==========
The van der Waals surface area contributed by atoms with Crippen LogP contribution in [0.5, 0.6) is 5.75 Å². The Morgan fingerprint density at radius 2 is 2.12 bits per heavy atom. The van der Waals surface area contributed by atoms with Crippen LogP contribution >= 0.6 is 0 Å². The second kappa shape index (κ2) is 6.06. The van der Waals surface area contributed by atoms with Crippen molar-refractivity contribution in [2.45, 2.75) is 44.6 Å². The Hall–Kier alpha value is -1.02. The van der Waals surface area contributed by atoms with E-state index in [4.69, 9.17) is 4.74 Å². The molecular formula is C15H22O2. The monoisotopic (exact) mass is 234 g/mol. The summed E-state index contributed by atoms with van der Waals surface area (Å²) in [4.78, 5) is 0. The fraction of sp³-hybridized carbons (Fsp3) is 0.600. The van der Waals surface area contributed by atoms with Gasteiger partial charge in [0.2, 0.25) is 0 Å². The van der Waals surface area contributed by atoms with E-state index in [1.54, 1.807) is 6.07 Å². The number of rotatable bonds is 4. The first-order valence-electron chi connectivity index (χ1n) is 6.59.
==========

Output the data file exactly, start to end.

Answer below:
The van der Waals surface area contributed by atoms with Crippen LogP contribution in [0.5, 0.6) is 5.75 Å². The Morgan fingerprint density at radius 2 is 2.12 bits per heavy atom. The van der Waals surface area contributed by atoms with Crippen LogP contribution >= 0.6 is 0 Å². The second kappa shape index (κ2) is 6.06. The van der Waals surface area contributed by atoms with Crippen molar-refractivity contribution in [2.45, 2.75) is 44.6 Å². The Hall–Kier alpha value is -1.02. The van der Waals surface area contributed by atoms with E-state index in [4.69, 9.17) is 4.74 Å². The molecular formula is C15H22O2. The monoisotopic (exact) mass is 234 g/mol. The summed E-state index contributed by atoms with van der Waals surface area (Å²) in [4.78, 5) is 0. The fraction of sp³-hybridized carbons (Fsp3) is 0.600. The van der Waals surface area contributed by atoms with Gasteiger partial charge in [0.2, 0.25) is 0 Å². The van der Waals surface area contributed by atoms with E-state index in [1.54, 1.807) is 6.07 Å². The number of rotatable bonds is 4. The first-order valence-electron chi connectivity index (χ1n) is 6.59.